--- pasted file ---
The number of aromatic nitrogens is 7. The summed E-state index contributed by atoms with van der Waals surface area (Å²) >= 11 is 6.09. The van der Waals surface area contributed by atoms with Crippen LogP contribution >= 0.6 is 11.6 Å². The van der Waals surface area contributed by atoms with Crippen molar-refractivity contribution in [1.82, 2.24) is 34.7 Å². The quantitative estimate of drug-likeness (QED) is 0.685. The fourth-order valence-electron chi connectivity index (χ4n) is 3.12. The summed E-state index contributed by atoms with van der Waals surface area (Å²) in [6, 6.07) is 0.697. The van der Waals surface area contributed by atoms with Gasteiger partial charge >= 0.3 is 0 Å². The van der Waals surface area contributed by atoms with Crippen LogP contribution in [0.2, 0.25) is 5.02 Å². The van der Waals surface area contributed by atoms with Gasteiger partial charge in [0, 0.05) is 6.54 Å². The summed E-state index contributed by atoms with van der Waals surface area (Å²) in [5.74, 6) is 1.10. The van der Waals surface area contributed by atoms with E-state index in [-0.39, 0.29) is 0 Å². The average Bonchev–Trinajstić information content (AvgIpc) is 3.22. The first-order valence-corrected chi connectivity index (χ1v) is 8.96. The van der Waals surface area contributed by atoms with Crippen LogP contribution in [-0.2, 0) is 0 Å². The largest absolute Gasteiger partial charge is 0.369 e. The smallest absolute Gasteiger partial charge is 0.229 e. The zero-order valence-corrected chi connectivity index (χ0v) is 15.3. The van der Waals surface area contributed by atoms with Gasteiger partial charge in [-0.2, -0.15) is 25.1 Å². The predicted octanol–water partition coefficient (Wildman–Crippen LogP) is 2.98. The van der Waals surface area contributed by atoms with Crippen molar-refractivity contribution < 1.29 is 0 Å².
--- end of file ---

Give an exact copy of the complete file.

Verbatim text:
The number of aromatic nitrogens is 7. The summed E-state index contributed by atoms with van der Waals surface area (Å²) >= 11 is 6.09. The van der Waals surface area contributed by atoms with Crippen LogP contribution >= 0.6 is 11.6 Å². The van der Waals surface area contributed by atoms with Crippen molar-refractivity contribution in [1.82, 2.24) is 34.7 Å². The quantitative estimate of drug-likeness (QED) is 0.685. The fourth-order valence-electron chi connectivity index (χ4n) is 3.12. The summed E-state index contributed by atoms with van der Waals surface area (Å²) in [6, 6.07) is 0.697. The van der Waals surface area contributed by atoms with Gasteiger partial charge >= 0.3 is 0 Å². The van der Waals surface area contributed by atoms with Crippen LogP contribution in [0.2, 0.25) is 5.02 Å². The van der Waals surface area contributed by atoms with Gasteiger partial charge in [0, 0.05) is 6.54 Å². The summed E-state index contributed by atoms with van der Waals surface area (Å²) in [5.74, 6) is 1.10. The van der Waals surface area contributed by atoms with E-state index in [-0.39, 0.29) is 0 Å². The average Bonchev–Trinajstić information content (AvgIpc) is 3.22. The first-order valence-corrected chi connectivity index (χ1v) is 8.96. The van der Waals surface area contributed by atoms with Crippen LogP contribution in [-0.2, 0) is 0 Å². The largest absolute Gasteiger partial charge is 0.369 e. The smallest absolute Gasteiger partial charge is 0.229 e. The zero-order valence-corrected chi connectivity index (χ0v) is 15.3. The van der Waals surface area contributed by atoms with Gasteiger partial charge in [-0.2, -0.15) is 25.1 Å². The predicted octanol–water partition coefficient (Wildman–Crippen LogP) is 2.98. The van der Waals surface area contributed by atoms with Crippen molar-refractivity contribution < 1.29 is 0 Å².